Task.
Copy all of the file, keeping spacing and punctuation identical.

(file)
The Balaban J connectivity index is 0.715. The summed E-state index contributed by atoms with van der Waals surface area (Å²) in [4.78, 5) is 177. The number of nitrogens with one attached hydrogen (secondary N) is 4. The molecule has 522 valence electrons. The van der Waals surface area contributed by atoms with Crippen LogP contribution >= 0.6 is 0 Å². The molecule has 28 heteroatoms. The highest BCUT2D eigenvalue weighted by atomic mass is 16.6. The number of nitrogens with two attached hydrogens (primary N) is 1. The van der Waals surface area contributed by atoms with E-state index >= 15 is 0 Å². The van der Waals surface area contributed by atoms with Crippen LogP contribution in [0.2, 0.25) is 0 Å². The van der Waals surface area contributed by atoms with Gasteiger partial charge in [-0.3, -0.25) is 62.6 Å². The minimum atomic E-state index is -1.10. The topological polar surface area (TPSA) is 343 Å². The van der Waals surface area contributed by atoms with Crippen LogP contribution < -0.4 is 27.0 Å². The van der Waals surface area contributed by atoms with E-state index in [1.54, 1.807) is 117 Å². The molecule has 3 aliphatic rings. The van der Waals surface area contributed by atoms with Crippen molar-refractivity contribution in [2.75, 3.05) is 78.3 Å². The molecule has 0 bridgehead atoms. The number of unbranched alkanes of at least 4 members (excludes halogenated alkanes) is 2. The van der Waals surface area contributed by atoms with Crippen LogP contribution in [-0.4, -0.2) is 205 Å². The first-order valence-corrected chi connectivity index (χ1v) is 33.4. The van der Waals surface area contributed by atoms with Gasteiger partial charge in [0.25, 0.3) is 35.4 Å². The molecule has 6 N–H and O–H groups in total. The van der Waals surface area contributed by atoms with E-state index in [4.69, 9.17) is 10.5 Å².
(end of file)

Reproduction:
The Balaban J connectivity index is 0.715. The summed E-state index contributed by atoms with van der Waals surface area (Å²) in [4.78, 5) is 177. The number of nitrogens with one attached hydrogen (secondary N) is 4. The molecule has 522 valence electrons. The van der Waals surface area contributed by atoms with Crippen LogP contribution >= 0.6 is 0 Å². The molecule has 28 heteroatoms. The highest BCUT2D eigenvalue weighted by atomic mass is 16.6. The number of nitrogens with two attached hydrogens (primary N) is 1. The van der Waals surface area contributed by atoms with E-state index >= 15 is 0 Å². The van der Waals surface area contributed by atoms with Crippen LogP contribution in [0.2, 0.25) is 0 Å². The van der Waals surface area contributed by atoms with Gasteiger partial charge in [-0.3, -0.25) is 62.6 Å². The minimum atomic E-state index is -1.10. The topological polar surface area (TPSA) is 343 Å². The van der Waals surface area contributed by atoms with Crippen LogP contribution < -0.4 is 27.0 Å². The van der Waals surface area contributed by atoms with E-state index in [1.54, 1.807) is 117 Å². The molecule has 3 aliphatic rings. The van der Waals surface area contributed by atoms with Crippen molar-refractivity contribution in [2.75, 3.05) is 78.3 Å². The molecule has 0 bridgehead atoms. The number of unbranched alkanes of at least 4 members (excludes halogenated alkanes) is 2. The van der Waals surface area contributed by atoms with Crippen LogP contribution in [-0.4, -0.2) is 205 Å². The first-order valence-corrected chi connectivity index (χ1v) is 33.4. The van der Waals surface area contributed by atoms with Gasteiger partial charge in [0.25, 0.3) is 35.4 Å². The molecule has 6 N–H and O–H groups in total. The van der Waals surface area contributed by atoms with E-state index in [4.69, 9.17) is 10.5 Å².